Healthcare providers may interfere with birth even when no intervention is necessary.
A survey of 1,573 women who gave birth to a healthy child in 2005 found that medicalizing the labor and birth process still is the norm. More than four out of ten mothers said that their caregiver tried to induce their labor -- and in 35 percent of those cases, there was no medical reason for induction. And 11 percent of all mothers said they'd been pressured to have an induction.
Epidural anesthetic has become the norm, given to more than three-quarters of all mothers in the survey, while use of Pitocin was at nearly 50 percent.
No one has proven it yet, but many researchers believe that the combination of epidural and pitocin can create a hypersensitivity to oxytocin in the baby, leading to autism (see "A Whiff of Oxytocin for Autism") or contribute to an "attachment gap," interfering with the natural bonding process (see "The Mother/Baby Attachment Gap").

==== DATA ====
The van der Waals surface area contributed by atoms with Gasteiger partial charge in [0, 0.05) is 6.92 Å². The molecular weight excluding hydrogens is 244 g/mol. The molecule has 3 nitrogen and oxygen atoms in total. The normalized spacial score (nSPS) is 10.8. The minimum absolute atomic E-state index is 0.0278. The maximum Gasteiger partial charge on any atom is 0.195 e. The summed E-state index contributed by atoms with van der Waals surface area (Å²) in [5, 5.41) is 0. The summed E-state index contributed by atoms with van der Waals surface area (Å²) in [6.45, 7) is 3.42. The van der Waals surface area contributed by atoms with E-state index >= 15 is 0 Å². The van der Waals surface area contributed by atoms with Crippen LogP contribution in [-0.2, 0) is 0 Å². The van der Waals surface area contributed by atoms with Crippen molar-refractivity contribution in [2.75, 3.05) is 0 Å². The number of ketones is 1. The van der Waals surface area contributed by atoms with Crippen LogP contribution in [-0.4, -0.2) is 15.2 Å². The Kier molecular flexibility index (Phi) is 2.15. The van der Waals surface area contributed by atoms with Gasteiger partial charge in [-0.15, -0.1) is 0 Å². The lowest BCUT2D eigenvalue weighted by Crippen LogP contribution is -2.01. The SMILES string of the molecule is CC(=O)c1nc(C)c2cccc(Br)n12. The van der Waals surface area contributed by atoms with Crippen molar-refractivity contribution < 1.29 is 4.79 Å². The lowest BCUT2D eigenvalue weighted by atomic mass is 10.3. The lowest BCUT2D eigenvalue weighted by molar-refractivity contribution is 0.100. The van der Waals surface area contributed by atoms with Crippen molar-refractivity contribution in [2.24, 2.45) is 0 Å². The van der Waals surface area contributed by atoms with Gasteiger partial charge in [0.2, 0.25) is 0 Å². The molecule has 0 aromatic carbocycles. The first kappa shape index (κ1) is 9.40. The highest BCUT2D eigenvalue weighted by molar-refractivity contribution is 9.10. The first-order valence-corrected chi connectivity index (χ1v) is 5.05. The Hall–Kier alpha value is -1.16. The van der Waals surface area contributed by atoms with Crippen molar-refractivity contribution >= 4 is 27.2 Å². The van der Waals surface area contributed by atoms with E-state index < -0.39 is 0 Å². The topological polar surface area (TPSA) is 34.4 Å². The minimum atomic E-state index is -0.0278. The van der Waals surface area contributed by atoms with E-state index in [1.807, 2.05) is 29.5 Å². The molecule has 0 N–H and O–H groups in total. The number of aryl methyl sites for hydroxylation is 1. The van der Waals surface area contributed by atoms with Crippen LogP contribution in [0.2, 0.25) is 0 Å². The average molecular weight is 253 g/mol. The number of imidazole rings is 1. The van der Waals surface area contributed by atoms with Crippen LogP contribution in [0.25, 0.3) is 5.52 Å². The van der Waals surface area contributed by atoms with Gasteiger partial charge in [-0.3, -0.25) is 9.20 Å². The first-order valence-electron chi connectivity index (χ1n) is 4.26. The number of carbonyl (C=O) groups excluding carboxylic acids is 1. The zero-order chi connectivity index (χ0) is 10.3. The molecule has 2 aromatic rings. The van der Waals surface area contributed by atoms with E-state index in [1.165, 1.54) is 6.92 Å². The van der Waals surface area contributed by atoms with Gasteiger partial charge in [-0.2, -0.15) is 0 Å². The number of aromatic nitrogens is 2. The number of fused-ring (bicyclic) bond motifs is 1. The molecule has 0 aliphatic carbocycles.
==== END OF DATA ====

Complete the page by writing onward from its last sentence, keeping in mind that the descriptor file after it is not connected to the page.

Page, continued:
According to the survey, these are the commonly used interventions:
Electronic fetal monitoring: 94%
Intravenous drip: 83%,
Epidural or spinal analgesia: 76%
Urinary catheter: 56%
Membranes broken after labor began: 47%
Synthetic oxytocin (Pitocin) to speed up labor: 47%
According to Childbirth Connection and Lamaze International, sponsors of the survey, "… mothers experienced numerous labor and birth interventions with various degrees of risk that may be of benefit for mothers with specific conditions, but are inappropriate as routine measures."
The "Listening to Mothers" survey was conducted by Harris International for Childbirth Connection, a nonprofit that promotes safe, effective and satisfying maternity care for all women and their families, and Lamaze International, an organization promoting natural childbirth.